The MCD orchestrates the flow of the code, which should last no more than 15 minutes. It begins with the MCD relaying a brief history of the "patient's" illness. Although the MCD knows the complete patient history, she should disclose information only when proper examination steps have been completed or appropriate questions asked. Requiring the team to elicit information and describe details of a simulated procedure is essential.

It is also the job of the MCD to describe the patient's response to each procedure or medication. This means that allowances exist for the mock patient to become critically ill if certain steps are neglected or to improve if treatment is appropriate. Variations and complications in each scenario can be thought out in advance or simply incorporated into the flow of the code in accordance with the team's actions. The MCD may choose to end the scenario when the teaching points of the case have been brought out and acted on, regardless of the patient's outcome.

An often neglected yet critical part of any emergency is proper documentation. Detailed and accurate information about a resuscitation is vital for ongoing care and for safe transfer of the patient.18 Create a documentation sheet for emergencies (Figure 2), keep copies near the emergency equipment, and use the sheet during an actual emergency. Put a completed copy in the patient's chart and give one to EMS. During a mock code, a formal checklist can be used to determine if and how well each aspect of resuscitation is followed (Figure 3, available in the print edition, adapted from Roback MG, Teach SJ, First LR, et al (eds): Handbook of Pediatric Mock Codes. St. Louis, Mosby Year Book, 1998. Used with permission).

 

After a mock resuscitation, allot 15 to 30 minutes for review. The review should focus on how participants acted as a team and how well they met the objectives of the scenario. Because the goal of the mock code is to increase the staff's confidence during an emergency, the MCD should, initially, stress the positive aspects of the exercise, focusing on a few main points related to the team's performance and stressing the basics of resuscitation. Time permitting, a technical review of resuscitation skills is of benefit. Last, each participant should receive individual feedback on how well he or she performed. The reviewer should keep in mind the relative inexperience of any participants so as not to discourage future efforts.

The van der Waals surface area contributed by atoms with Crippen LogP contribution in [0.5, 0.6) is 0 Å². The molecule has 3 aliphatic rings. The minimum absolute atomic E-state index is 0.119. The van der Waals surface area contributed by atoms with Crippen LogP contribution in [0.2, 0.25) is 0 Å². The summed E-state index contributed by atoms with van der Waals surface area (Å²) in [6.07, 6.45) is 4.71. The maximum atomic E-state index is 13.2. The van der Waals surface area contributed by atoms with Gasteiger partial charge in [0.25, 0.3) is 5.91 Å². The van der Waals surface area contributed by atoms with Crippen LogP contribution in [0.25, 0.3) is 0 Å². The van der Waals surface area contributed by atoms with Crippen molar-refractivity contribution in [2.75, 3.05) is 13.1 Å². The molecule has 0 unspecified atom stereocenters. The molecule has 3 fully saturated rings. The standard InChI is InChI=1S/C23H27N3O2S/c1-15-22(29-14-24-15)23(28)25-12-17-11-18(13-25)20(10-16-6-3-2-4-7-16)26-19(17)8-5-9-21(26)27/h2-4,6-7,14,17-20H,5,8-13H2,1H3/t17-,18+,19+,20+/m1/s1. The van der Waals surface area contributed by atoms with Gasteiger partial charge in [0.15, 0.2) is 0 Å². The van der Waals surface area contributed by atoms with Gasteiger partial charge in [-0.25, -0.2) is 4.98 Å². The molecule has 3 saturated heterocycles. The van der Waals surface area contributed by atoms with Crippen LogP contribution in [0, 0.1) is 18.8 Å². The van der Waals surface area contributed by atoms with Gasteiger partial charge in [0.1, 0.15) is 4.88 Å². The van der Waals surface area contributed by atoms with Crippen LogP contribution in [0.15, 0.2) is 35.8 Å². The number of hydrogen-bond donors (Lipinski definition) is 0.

In the long run

Quality assurance and quality improvement are key features of any well-organized, long-term mock code program. Records should be kept of the office location (if there is more than one office in the practice), date, scenario used, participants, and staff performance. Notes should be taken on how well the emergency protocol alerted the office to the situation, how well the staff initiated treatment, what the strengths and weaknesses of the resuscitation were, and how smoothly the patient was delivered into the care of the EMS crew. By re-evaluating these notes, the MCD can offer insight into the office's preparedness for emergencies and make suggestions for improvement. Emergency protocols should be revised as needed based on the office's experiences with mock codes and real emergencies.

Mock codes should be practiced as often as a busy pediatric office can schedule them. This may be once a month or a quarter or, at the least, every six months. Emergency equipment and drugs must be updated and reordered periodically, so make sure that a nurse routinely checks this equipment and restocks any missing or expired medications.

Because teamwork is so integral to the plan, any changes in staff will require some retraining and, possibly, a reassignment of responsibilities. In our office, for example, new staff members are shown the location of the posted office emergency plan, assigned a role, and trained in that role by me.